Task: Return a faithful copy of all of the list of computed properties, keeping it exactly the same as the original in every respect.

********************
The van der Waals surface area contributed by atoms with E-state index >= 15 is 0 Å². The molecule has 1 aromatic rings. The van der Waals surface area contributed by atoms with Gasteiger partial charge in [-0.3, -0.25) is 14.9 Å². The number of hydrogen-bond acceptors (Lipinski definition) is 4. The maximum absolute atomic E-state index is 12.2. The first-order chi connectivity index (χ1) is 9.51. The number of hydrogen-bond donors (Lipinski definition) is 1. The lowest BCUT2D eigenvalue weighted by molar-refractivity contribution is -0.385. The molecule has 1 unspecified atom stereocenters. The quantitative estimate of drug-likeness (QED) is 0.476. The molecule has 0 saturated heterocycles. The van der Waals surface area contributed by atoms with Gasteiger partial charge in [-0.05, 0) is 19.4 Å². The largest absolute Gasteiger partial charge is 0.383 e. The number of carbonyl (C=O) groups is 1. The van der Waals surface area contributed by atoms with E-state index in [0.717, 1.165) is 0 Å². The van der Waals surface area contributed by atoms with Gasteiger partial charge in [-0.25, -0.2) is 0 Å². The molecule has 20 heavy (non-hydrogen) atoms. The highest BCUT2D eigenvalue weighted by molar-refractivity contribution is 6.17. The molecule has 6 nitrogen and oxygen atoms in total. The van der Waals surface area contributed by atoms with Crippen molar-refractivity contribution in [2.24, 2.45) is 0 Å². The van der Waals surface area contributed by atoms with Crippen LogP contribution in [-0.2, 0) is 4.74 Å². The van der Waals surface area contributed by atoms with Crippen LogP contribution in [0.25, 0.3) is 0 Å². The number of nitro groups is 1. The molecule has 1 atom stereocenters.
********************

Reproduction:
The van der Waals surface area contributed by atoms with E-state index >= 15 is 0 Å². The molecule has 1 aromatic rings. The van der Waals surface area contributed by atoms with Gasteiger partial charge in [-0.3, -0.25) is 14.9 Å². The number of hydrogen-bond acceptors (Lipinski definition) is 4. The maximum absolute atomic E-state index is 12.2. The first-order chi connectivity index (χ1) is 9.51. The number of hydrogen-bond donors (Lipinski definition) is 1. The lowest BCUT2D eigenvalue weighted by molar-refractivity contribution is -0.385. The molecule has 1 unspecified atom stereocenters. The quantitative estimate of drug-likeness (QED) is 0.476. The molecule has 0 saturated heterocycles. The van der Waals surface area contributed by atoms with Gasteiger partial charge in [-0.05, 0) is 19.4 Å². The largest absolute Gasteiger partial charge is 0.383 e. The number of carbonyl (C=O) groups is 1. The van der Waals surface area contributed by atoms with E-state index in [0.717, 1.165) is 0 Å². The van der Waals surface area contributed by atoms with Gasteiger partial charge in [-0.25, -0.2) is 0 Å². The molecule has 20 heavy (non-hydrogen) atoms. The highest BCUT2D eigenvalue weighted by molar-refractivity contribution is 6.17. The molecule has 6 nitrogen and oxygen atoms in total. The van der Waals surface area contributed by atoms with Crippen molar-refractivity contribution in [2.24, 2.45) is 0 Å². The van der Waals surface area contributed by atoms with Crippen LogP contribution in [-0.2, 0) is 4.74 Å². The van der Waals surface area contributed by atoms with Crippen LogP contribution in [0.25, 0.3) is 0 Å². The number of nitro groups is 1. The molecule has 1 atom stereocenters.